For much of the ‘90s and ‘00s — before the breakthrough of the “drill” music of Chief Keef, King Louie, and Lil Durk in 2012 — Chicago’s hip-hop scene was persona non grata on the national and international scale. That’s not to say that the city wasn’t producing huge rap stars, but Kanye, R. Kelly, and even Common only put on for their city in limited ways. The first two were pop stars in a globalizing era — who were projecting to the back rows of the stadium, and aiming for the biggest platforms — and Common’s “conscious” themes and musical vision were bigger than his hometown.

But Chance — who began to garner attention two-and-a-half years ago, thanks to the newfound attention being paid to Chicago rap by the public, press, and industry alike — emerged as a loud and proud South Side kid through and through. His early music featured his huge posse regularly, and demonstrated a commitment to rapping inside jokes and about Windy City scenarios. Even with the runaway success of Acid Rap and a decampment to L.A. to work on the material for Surf with his band Donnie Trumpet & the Social Experiment, Chance’s work was all Chicago in its musical bits and pieces, subject matter, performance forces, and aesthetic in performance.

His view of the city incorporates many perspectives. Even when he is outspoken about the city’s problems with gangs and crime (“Acid Rap” or “Paranoia,” most explicitly), he’s never preachy. The scenarios feel inevitable, and not forced — just pieces of the puzzle that was his adolescence.

Last night, Chance made one of his most high-profile moves to date, debuting his first official single as a solo artist in two years, “Angels,” on Late Night with Stephen Colbert. Chicago, as usual, was everywhere. He appeared with two dancers and Chicago rapper Saba, a regular collaborator and affiliate of Chance’s SaveMoney posse. The four footworked (a Chicago-indigenous dance style), rocking black hoodies for the city’s biggest hip-hop/R&B radio stations, which Chance shouts out in his second verse. The song itself — like numerous other Chance anthems like “Good Ass Intro” or “Sunday Candy” — employs rapidfire breakbeats straight out of Chicago “juke,” a decades-old outgrowth of Chicago house music.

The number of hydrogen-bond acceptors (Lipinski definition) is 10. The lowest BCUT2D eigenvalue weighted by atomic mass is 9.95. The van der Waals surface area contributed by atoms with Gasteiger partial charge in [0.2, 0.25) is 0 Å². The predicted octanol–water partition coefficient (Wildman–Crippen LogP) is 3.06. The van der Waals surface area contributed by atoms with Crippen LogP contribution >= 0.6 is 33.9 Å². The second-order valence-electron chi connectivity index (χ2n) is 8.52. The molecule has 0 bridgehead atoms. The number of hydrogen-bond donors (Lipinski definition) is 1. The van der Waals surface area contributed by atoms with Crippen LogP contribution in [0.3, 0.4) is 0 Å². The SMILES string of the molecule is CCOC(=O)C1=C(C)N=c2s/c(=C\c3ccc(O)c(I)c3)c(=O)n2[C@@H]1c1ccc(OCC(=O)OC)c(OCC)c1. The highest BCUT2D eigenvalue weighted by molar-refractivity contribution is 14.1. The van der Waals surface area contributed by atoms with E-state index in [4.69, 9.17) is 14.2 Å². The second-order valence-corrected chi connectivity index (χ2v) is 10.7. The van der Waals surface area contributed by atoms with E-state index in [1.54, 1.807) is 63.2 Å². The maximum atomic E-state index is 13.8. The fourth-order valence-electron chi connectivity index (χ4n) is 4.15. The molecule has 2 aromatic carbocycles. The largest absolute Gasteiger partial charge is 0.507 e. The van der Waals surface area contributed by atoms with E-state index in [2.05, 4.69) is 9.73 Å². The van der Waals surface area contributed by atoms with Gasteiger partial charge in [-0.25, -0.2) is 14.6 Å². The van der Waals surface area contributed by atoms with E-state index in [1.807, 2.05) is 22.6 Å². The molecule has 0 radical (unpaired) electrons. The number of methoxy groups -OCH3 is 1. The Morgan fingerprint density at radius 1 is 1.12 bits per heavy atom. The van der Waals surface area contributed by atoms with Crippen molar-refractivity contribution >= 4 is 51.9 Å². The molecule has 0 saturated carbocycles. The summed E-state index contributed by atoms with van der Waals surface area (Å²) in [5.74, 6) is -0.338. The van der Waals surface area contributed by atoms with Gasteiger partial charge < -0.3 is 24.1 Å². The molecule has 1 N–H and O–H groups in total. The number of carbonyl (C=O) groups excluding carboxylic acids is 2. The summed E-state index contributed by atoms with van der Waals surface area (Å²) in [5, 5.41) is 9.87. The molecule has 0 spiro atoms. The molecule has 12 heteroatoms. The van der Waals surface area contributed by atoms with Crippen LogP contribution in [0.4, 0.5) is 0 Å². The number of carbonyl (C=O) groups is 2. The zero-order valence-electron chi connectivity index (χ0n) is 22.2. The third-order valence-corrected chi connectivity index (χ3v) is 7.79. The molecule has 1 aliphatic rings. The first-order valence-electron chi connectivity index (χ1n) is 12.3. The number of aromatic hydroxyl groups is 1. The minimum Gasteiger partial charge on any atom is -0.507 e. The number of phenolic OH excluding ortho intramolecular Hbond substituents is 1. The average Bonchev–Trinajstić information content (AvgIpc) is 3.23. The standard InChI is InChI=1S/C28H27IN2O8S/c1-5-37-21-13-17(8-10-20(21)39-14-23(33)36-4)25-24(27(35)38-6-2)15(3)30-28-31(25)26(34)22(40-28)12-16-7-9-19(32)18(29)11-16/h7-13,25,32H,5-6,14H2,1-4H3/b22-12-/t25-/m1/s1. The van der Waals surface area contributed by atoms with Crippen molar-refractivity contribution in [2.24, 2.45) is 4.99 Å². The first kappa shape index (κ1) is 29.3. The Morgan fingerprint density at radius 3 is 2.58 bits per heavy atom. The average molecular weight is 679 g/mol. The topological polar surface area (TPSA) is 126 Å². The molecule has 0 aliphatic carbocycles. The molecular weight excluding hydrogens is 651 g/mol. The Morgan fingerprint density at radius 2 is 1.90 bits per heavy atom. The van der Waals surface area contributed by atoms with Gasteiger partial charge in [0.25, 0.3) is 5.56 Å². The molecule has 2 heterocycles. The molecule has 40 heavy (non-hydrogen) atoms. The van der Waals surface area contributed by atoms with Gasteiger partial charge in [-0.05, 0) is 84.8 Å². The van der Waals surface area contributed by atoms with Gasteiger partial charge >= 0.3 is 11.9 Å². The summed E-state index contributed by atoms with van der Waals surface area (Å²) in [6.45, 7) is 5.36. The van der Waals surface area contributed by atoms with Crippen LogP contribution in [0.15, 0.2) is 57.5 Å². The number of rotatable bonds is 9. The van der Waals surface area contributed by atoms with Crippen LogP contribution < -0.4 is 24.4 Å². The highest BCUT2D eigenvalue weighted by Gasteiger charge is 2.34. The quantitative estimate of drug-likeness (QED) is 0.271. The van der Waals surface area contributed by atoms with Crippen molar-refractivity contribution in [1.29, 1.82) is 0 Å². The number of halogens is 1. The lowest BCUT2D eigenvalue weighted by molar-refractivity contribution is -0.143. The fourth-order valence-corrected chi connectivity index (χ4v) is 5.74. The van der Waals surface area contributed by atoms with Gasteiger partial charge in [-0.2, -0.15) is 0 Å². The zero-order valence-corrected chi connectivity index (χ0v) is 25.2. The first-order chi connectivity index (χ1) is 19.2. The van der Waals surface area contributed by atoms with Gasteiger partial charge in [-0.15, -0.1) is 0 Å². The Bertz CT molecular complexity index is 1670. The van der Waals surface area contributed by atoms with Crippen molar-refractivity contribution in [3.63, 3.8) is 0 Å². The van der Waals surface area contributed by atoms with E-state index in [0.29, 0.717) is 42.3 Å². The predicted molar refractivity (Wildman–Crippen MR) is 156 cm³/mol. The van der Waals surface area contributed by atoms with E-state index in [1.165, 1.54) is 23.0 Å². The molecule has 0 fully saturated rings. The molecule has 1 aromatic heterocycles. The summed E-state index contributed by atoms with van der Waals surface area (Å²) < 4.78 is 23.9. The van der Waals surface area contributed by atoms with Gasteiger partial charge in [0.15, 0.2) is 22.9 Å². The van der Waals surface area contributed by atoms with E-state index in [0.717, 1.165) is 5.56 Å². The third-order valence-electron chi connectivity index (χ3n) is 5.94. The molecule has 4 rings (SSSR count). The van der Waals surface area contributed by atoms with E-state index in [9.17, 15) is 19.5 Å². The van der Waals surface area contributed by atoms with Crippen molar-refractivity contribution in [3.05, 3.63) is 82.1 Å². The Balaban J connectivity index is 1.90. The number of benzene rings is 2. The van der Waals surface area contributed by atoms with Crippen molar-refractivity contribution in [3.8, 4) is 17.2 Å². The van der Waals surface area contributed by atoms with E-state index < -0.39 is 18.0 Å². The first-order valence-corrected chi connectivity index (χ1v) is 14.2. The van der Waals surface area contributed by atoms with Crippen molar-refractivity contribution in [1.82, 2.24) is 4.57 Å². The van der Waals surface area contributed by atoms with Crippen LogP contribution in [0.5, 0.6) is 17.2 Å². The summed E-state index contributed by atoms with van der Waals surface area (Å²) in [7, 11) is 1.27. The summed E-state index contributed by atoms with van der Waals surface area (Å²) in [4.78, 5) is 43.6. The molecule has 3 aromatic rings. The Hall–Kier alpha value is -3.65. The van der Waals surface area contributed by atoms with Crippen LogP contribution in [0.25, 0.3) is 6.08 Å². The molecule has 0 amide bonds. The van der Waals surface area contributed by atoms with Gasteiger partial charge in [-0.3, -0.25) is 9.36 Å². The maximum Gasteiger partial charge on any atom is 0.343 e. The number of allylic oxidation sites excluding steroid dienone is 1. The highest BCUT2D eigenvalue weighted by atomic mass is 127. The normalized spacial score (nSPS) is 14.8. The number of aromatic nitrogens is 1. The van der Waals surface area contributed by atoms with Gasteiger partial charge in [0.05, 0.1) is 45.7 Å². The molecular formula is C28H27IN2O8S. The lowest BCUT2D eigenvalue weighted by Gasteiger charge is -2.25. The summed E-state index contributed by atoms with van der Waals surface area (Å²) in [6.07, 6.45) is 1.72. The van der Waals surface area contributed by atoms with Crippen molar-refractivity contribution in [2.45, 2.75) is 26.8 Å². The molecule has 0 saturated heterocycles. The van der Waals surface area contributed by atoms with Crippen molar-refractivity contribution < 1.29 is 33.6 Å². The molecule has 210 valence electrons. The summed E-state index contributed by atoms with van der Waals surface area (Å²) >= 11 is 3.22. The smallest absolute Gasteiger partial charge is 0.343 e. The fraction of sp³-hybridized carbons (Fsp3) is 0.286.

“I got my city doing backflips,” Chance begins on “Angels.” Like the songs on Acid Rap, Chance’s verses here are peppered with references to his upbringing, and celebrations of his role as a spokesperson for his peers — the people he grew up with, and who share a similar value set. Like Chance’s best music, tragedy and celebration are intermingled thornily and powerfully. “Angels” uses street lingo — “woo wap the bam” — referring to gunplay in its chorus, and Chance proceeds to advocate for moving beyond street life, and finding a new sense of purpose and unity in one’s community.

“Angels” is another fantastic and outrageously cathartic Chance song, like most of them. The track bodes nothing but well for his next full-length project. Let’s hope for a quick rollout.

Download “Angels” for FREE on iTunes.

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